What is the best way of finding out which national equity indices offer good value? I ask this having seen the eye-catching graphic below from Hargreaves Lansdown, a British brokerage firm. It shows the valuations of almost three dozen developed and emerging stock markets from around the world. Each market is colour-coded according to its relationship to its past price/earnings ratio, its ten-year cyclically-adjusted price/earnings ratio (CAPE) and its price/book ratio (PB).
Hargreaves' world view
Based on these criteria, Hargreaves says that China, Greece, Hong Kong, India, Japan, Russia and Turkey are looking cheap right now. By contrast, it reckons that Indonesia, Pakistan, Sri Lanka, and the US look dear. But is comparing national indices’ present valuations to their past valuations really the most meaningful way of making this call?
The reason that I have my doubts here is because of some of the messages given out by Hargreaves’ chart. Based on its cyclically adjusted price/earnings ratio of 21.57, Japan is said to be cheap. Three emerging markets - Columbia, India and Mexico – have even higher CAPEs than this, and yet are also rated as being cheap. At the same time, Israel is flashes up as being expensive based on its CAPE of 11.0, along with Pakistan on 18.8.
There is at least one obvious pitfall in this approach. Comparing today’s valuations with the past is likely to be misleading if the past was distorted. In the case of Japan, for example, today’s CAPE valuation is plainly much more modest than it was in the past. However, the data set is skewed by the enormous bubble of the 1980s, which took CAPE up to an eye-watering 84.5. It then took some two decades for this to drop below 30, a level that is still very high compared to other markets.
It’s a similar story when we turn to the price/book ratio. Indian equities are valued at 2.41 times the net asset value of the firms behind them, while Dutch equities trade on just 1.73 times. And yet, the former is scored as being cheap, while the latter is rated as being dear. This seems counterintuitive, to say the least. My instinct would be to buy the cheapest markets rather than those that merely look cheap against their own histories.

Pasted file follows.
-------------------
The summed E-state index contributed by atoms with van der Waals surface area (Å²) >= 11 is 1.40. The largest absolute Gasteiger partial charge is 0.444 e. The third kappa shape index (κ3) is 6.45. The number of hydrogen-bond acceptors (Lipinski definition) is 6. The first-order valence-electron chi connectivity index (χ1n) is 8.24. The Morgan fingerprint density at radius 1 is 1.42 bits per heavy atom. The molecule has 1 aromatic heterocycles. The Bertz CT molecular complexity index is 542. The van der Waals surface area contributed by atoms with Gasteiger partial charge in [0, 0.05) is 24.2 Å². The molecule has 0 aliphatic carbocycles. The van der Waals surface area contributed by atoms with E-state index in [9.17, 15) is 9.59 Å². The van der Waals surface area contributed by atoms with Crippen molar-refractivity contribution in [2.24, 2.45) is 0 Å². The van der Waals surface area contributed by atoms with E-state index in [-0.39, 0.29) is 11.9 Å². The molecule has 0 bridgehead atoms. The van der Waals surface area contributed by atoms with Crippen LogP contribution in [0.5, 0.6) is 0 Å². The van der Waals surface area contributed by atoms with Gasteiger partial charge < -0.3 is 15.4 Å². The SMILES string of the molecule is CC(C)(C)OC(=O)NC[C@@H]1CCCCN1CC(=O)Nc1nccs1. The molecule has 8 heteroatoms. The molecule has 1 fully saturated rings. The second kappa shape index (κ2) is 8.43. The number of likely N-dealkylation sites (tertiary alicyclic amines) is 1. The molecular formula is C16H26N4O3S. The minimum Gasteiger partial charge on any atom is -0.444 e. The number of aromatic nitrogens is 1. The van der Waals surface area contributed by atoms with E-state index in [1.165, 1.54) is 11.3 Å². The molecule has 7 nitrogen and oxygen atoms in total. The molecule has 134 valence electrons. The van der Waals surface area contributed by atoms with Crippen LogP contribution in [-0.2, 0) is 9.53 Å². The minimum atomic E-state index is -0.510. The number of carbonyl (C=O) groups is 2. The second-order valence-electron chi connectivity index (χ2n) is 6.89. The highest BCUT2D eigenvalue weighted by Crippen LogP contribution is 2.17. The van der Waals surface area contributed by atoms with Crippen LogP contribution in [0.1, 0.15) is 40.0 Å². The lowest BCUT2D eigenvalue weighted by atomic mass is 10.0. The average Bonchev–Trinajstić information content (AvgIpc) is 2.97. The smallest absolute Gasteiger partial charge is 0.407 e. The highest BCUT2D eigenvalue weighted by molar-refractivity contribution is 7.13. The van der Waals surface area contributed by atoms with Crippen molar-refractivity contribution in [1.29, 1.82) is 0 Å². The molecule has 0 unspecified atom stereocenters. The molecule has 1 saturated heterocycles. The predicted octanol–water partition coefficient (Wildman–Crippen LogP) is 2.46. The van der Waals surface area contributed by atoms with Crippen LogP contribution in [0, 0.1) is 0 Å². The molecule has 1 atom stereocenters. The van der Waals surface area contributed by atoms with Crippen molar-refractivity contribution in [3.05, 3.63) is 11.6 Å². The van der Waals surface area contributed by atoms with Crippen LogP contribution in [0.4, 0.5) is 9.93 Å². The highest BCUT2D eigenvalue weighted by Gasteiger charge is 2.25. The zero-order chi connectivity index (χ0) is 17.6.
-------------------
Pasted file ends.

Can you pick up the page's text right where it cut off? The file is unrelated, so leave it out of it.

The acid-test here should surely be how effective each metric is at signalling future returns. I have therefore tested the predictive power of the raw level of CAPE and that of CAPE against its own history. The S&P 500 makes an especially suitable guinea-pig here, as we have CAPE data stretching back more than a century. For most other markets around the world, by contrast, CAPE can only be calculated from the early 1980s.
The accompanying table shows how much of the S&P’s real total returns have been explained – in the statistical sense – by the level of CAPE and CAPE compared to its own history. The study covers the period between 1900 and 2004. In every case, the simple level of CAPE had more predictive ability than CAPE compared to its historic average, albeit not dramatically so. The longer the look-ahead period, the more useful CAPE was in foretelling returns.
I then did the same for the price/book ratio. In this case, I switched my focus to the Japanese market, for which my data-set begins in 1980. The results were even more decisive than for CAPE. The straight price/book explained as much as one-third of subsequent returns over a five-year horizon. Price/book value compared to its own history, meanwhile, was only able to explain around 4 per cent of subsequent returns at best.
Metrics' explanatory power
Rather than pick markets based on their valuations today compared to their own histories, my preferred approach is to go for those which are cheap compared to other markets. In the accompanying chart and table, I show world valuation according to three metrics: the dividend yield, price/book value and CAPE. Cheapness is classified according to the combined rankings of each market on all three metrics.
Where in the world to find value
Over time, buying a basket of up to six of the lowest-valued developed equity indices has produced winning returns. The accompanying chart shows the effect of buying into a basket of the cheapest world markets based on CAPE at the start of each year. Since 1982, this approach would have produced an annualised price-only return of 12.1 per cent a year, compared to 8.2 per cent for developed stocks in general.
Clearly, then, there is a case for skewing one’s holdings towards cheaper CAPE markets over time. The ongoing dilemma for investors is how to reconcile the good returns implied by low CAPEs in Europe and parts of the emerging world with the poor returns hinted at by the high CAPE of the US market, the largest and most influential of them all. I shall address this in an article before long.